Here is the short version: We are limiting dental appointments temporarily to help preserve personal protective equipment for hospitals and doctors offices if needed. We will continue to see emergency patients as needed. This basically would mean trauma related injuries (teeth knocked out or partially knocked out), broken teeth that cause pain, tooth related infections swelling or cellulitis. I have all the more technical info below if you choose to read it. There is an after hours number on our answering machine. Please call it and leave a voicemail with your name, phone number, and a short description of the problem. If the dental emergency fits within the guidelines from the ADA and CDC we will make every accommodation we can to see you. This is for healthy patients with no symptoms or known exposure to anyone who has been infected with COVID-19. We can also be reached by email at firstname.lastname@example.org. Messages can be sent to us through our mvfdental facebook page. If you are using a mobile device we can be contacted through google maps and google search results. There is a link on their to send messages.
A lot of things are changing daily in terms of information we get. We will pass along any updates that we get as they come. Our practice has always and will continue to adhere to strict infection control procedures in sterilizing our instruments. We have always and will continue to strictly adhere to following universal precautions. This has been our standard to protect our patients from the beginning of our practice and always be.
Here is the longer version:
As part of the emergency guidance, the American Dental Association recommends only providing urgent dental care which “focuses on the management of conditions that require immediate attention to relieve sever pain and/or risk of infection and to alleviate the burden on hospital emergency departments.”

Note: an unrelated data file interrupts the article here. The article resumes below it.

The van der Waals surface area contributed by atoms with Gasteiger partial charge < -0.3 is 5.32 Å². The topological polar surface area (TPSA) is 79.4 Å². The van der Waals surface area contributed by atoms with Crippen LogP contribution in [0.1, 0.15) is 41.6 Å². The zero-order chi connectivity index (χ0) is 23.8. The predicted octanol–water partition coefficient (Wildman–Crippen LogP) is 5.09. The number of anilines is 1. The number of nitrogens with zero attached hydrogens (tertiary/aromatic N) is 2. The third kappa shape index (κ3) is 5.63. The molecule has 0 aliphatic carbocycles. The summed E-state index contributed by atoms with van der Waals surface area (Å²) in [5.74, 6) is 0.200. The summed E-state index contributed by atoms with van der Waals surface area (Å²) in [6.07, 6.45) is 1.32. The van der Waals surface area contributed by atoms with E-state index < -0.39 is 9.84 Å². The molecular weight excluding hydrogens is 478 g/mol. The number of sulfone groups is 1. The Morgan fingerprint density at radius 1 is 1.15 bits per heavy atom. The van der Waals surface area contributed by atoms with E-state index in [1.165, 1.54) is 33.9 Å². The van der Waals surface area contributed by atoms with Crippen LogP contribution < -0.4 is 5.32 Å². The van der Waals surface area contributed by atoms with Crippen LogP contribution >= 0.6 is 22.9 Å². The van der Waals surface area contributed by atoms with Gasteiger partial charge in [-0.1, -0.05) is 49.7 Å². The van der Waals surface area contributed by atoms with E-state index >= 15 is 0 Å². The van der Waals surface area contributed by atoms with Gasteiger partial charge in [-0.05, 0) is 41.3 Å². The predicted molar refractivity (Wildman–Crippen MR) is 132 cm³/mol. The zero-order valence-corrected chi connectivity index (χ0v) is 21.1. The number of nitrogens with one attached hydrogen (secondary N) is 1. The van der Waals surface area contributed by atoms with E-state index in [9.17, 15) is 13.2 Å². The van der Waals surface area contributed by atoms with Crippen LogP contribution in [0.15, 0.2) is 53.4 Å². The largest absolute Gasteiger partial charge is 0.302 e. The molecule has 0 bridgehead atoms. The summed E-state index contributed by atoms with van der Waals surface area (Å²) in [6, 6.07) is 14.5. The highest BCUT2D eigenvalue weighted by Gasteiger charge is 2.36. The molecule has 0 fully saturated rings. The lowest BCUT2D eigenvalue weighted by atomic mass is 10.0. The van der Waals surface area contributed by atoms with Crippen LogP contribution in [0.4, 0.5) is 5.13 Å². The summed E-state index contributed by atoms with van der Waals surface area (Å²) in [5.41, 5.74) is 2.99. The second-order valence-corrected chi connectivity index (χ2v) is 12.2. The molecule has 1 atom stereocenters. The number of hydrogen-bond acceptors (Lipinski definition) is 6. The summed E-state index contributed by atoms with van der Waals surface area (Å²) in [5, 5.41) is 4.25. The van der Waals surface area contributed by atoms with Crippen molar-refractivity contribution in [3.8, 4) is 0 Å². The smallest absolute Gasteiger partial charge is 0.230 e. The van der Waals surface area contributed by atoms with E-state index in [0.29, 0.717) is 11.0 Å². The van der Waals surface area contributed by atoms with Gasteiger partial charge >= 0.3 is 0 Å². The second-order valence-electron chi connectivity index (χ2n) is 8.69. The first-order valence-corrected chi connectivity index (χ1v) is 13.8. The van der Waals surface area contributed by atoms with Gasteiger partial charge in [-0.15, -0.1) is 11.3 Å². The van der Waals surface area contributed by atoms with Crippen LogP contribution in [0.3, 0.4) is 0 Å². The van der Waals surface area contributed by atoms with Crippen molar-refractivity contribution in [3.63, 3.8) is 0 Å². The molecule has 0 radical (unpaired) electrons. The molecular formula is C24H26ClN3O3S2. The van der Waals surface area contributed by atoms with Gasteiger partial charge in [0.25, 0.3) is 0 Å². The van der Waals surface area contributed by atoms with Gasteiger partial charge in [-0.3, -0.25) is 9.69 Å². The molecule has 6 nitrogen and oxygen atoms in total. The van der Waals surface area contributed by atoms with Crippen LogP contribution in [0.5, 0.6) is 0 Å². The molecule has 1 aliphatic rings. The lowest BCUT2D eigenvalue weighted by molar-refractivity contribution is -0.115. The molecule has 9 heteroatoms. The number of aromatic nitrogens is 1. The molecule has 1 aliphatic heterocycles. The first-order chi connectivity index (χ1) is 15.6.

Examples of urgent dental care treatments, which should be treated as minimally invasively as possible, include:
• Severe dental pain from pulpal inflammation.
• Pericoronitis or third-molar pain.
• Surgical postoperative osteitis or dry socket dressing changes.
• Abscess or localized bacterial infection resulting in localized pain and swelling.
• Tooth fracture resulting in pain or causing soft tissue trauma.
• Dental trauma with avulsion/luxation.
• Dental treatment cementation if the temporary restoration is lost, broken or causing gingival irritation.
Other emergency dental care includes extensive caries or defective restorations causing pain; suture removal; denture adjustments on radiation/oncology patients; denture adjustments or repairs when function impeded; replacing temporary filling on endo access openings in patients experiencing pain; and snipping or adjustments of an orthodontic wire or appliances piercing or ulcerating the oral mucosa.
Nonemergency dental procedures, according to the Association, include but are not limited to:
• Initial or periodic oral examinations and recall visits, including routine radiographs.
• Routine dental cleaning and other preventive therapies.
• Orthodontic procedures other than those to address acute issues (e.g., pain, infection, trauma).
• Extraction of asymptomatic teeth.
• Restorative dentistry including treatment of asymptomatic carious lesions.
• Aesthetic dental procedures.